What Is Global Warming?:
Global warming is, quite literally, when temperatures of the world's atmosphere rises. Between 1956-2005, the average earth's temperature rose .13°C per decade. This might not seem like much, but it was double the rate for the 100 years from 1906 to 2005. Temperatures in colder areas, like the Arctic, rose twice as fast as the average.
The increase of temperatures on the land doesn't tell the full story. That's because the ocean absorbed 80% of the heat. This resulted in the ice caps melting at a rate of 2.7% per decade since 1978. it also caused sea levels to rise at an average rate of 3.1 mm per year between 1993-2003, nearly double the rate between 1961-2003. (Source: IPCC Climate Change 2007)
Research on global warming in Antartica confirmed that its glaciers were losing their mass at an "unusually rapid" rate. Satellite pictures taken between 1992 and 1996 showed that the Pine Island Glacier lost thickness at a rate of 1.6 meters per year.
Research done by the British Antarctic Survey revealed that the average rate over the last 4,700 years was only 3.8 centimeters a year. In other words, the glacier was losing mass at a rate 42 times faster than the average over the preceding 5,000 years. (Source: Der Spiegel, “New Research Confirms Antarctic Thaw Fears,” March 7, 2008)
What Causes Global Warming?:
A large number of scientific and government organizations have agreed that global warming is caused by a man-made increase in greenhouse gases, which include carbon dioxide, hydrofluorocarbons (HFCs) and perfluorocarbons (PFCs). These gases sit in the earth's atmosphere, absorbing the sun's radiation. Current levels are at 370 parts per million volume (ppmv), up from 280 ppmv 100 years ago. These gases are released by deforestation, factory farming, and the burning of oil in all its forms. (Source: About.com, Global Warming FAQ)
What Are the Positive Effects of Global Warming on the U.S. Economy?:
In the colder areas of the U.S. farm belt, global warming allowed a longer growing season. Polar caps melting along the the Northwest Passage allowed for cheaper shipping costs.
What Are the Negative Effects of Global Warming on the U.S. Economy?:
A shorter winter means that many pests, such as the pine bark beetle, are not dying off in the winter. As a result, they are killing millions of trees. Warmer summers have led to an increase in forest fires. The dead trees have increased the intensity of these fires, leading to destruction of timber. (Source: IPCC Climate Change 2007)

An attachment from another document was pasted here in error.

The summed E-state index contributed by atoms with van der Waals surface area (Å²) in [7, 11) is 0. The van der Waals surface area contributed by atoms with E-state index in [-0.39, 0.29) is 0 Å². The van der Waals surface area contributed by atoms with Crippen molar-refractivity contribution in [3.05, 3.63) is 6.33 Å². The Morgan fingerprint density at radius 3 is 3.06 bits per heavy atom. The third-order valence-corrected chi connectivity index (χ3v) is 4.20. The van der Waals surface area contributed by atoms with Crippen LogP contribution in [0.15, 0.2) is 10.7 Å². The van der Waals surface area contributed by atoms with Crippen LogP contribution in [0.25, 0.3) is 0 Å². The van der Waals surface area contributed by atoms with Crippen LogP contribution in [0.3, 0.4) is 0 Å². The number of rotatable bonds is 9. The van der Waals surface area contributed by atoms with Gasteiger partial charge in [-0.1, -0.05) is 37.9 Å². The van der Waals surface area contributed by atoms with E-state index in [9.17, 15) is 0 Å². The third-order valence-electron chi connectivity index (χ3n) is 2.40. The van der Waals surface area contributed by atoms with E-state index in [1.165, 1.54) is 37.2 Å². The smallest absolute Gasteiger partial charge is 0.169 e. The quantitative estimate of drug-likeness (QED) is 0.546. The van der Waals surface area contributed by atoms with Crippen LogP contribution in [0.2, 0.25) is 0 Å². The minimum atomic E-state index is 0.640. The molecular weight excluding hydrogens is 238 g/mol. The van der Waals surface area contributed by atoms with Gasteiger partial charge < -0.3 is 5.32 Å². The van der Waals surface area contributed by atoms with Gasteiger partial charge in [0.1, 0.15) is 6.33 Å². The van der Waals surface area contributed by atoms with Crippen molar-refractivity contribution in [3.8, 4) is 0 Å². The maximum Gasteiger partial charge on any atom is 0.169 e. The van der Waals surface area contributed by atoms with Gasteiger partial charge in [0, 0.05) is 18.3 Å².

Longer summers have led to an increase in the allergy season and increased health care costs for asthma and allergy sufferers. In addition, increased air pollution kills 1,000 U.S. residents for every 1°C increase in temperatures. (Source: AmMedNews.com, "Health risks heating up?" April 21, 2008)
Increased Hurricanes Cost U.S. Billions:
Many experts believe that global warming increases the size and frequency of hurricanes. In 2005, Hurricane Katrina created $125 billion in damage, with $66 billion in insured losses.It caused GDP to decline from 3.8% in Q3 to 1.3% in Q4 2005. In 2008, Hurricane Gustav and Hurricane Ike hit the U.S. Though they did not cause as much damage, they support the trend of more frequent and more severe hurricanes caused by global warming.
How Do Efforts to Curb Global Warming Affect the U.S. Economy?:
In 2007, the Department of Energy invested $1 billion to spur the biofuels industry to reduce greenhouse gases. Last year, over 100 biofuel factories produced 6.4 billion gallons of ethanol using 18 million acres of corn. This was 20% of total U.S. corn production, which drove corn prices to a record $4 per bushel. Since most of corn production is used to feed livestock, this caused food prices to increase four percent. (Source: Department of Energy, Biomass 2008: Fueling Our Future, April 2008; MIT Technology Review, The Price of Biofuels, January/February 2008)
If you want to support efforts to reduce global warming, the way you drive and maintain you car can significantly improve mileage. Keep the tires inflated, change the air filter, accelerate slowly after a stop, and drive under 60 miles per hour.. For more great tips, see The Economist, Mean Machine, April 9, 2007Article updated September 20, 2008